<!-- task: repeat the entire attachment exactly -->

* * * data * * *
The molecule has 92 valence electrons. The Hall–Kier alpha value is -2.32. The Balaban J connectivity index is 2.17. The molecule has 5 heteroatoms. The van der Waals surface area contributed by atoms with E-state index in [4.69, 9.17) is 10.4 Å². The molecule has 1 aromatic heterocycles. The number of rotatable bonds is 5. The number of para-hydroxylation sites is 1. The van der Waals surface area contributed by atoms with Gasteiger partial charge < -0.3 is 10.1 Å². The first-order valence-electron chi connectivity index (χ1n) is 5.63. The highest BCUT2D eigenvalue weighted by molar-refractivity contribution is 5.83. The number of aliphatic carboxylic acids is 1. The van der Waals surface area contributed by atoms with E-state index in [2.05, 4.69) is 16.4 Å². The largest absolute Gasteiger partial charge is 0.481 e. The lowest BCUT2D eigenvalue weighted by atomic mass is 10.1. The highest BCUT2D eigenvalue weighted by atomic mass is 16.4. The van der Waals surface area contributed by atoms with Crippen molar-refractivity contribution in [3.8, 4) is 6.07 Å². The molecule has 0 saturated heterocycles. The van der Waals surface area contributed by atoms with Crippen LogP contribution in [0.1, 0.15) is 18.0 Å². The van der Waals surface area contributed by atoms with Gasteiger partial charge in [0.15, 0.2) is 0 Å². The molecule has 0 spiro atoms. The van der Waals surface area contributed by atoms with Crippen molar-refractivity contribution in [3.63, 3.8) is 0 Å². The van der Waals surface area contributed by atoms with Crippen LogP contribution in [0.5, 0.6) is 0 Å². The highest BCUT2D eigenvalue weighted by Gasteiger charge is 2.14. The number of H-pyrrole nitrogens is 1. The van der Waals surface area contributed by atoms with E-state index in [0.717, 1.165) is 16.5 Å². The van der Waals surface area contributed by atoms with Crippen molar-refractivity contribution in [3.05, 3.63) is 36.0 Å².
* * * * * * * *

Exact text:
The molecule has 92 valence electrons. The Hall–Kier alpha value is -2.32. The Balaban J connectivity index is 2.17. The molecule has 5 heteroatoms. The van der Waals surface area contributed by atoms with E-state index in [4.69, 9.17) is 10.4 Å². The molecule has 1 aromatic heterocycles. The number of rotatable bonds is 5. The number of para-hydroxylation sites is 1. The van der Waals surface area contributed by atoms with Gasteiger partial charge < -0.3 is 10.1 Å². The first-order valence-electron chi connectivity index (χ1n) is 5.63. The highest BCUT2D eigenvalue weighted by molar-refractivity contribution is 5.83. The number of aliphatic carboxylic acids is 1. The van der Waals surface area contributed by atoms with E-state index in [2.05, 4.69) is 16.4 Å². The largest absolute Gasteiger partial charge is 0.481 e. The lowest BCUT2D eigenvalue weighted by atomic mass is 10.1. The highest BCUT2D eigenvalue weighted by atomic mass is 16.4. The van der Waals surface area contributed by atoms with Crippen molar-refractivity contribution in [3.8, 4) is 6.07 Å². The molecule has 0 saturated heterocycles. The van der Waals surface area contributed by atoms with Crippen LogP contribution in [0.1, 0.15) is 18.0 Å². The van der Waals surface area contributed by atoms with Gasteiger partial charge in [0.15, 0.2) is 0 Å². The molecule has 0 spiro atoms. The van der Waals surface area contributed by atoms with Crippen molar-refractivity contribution in [3.63, 3.8) is 0 Å². The van der Waals surface area contributed by atoms with Crippen LogP contribution in [0.5, 0.6) is 0 Å². The highest BCUT2D eigenvalue weighted by Gasteiger charge is 2.14. The number of H-pyrrole nitrogens is 1. The van der Waals surface area contributed by atoms with E-state index in [0.717, 1.165) is 16.5 Å². The van der Waals surface area contributed by atoms with Crippen molar-refractivity contribution in [3.05, 3.63) is 36.0 Å².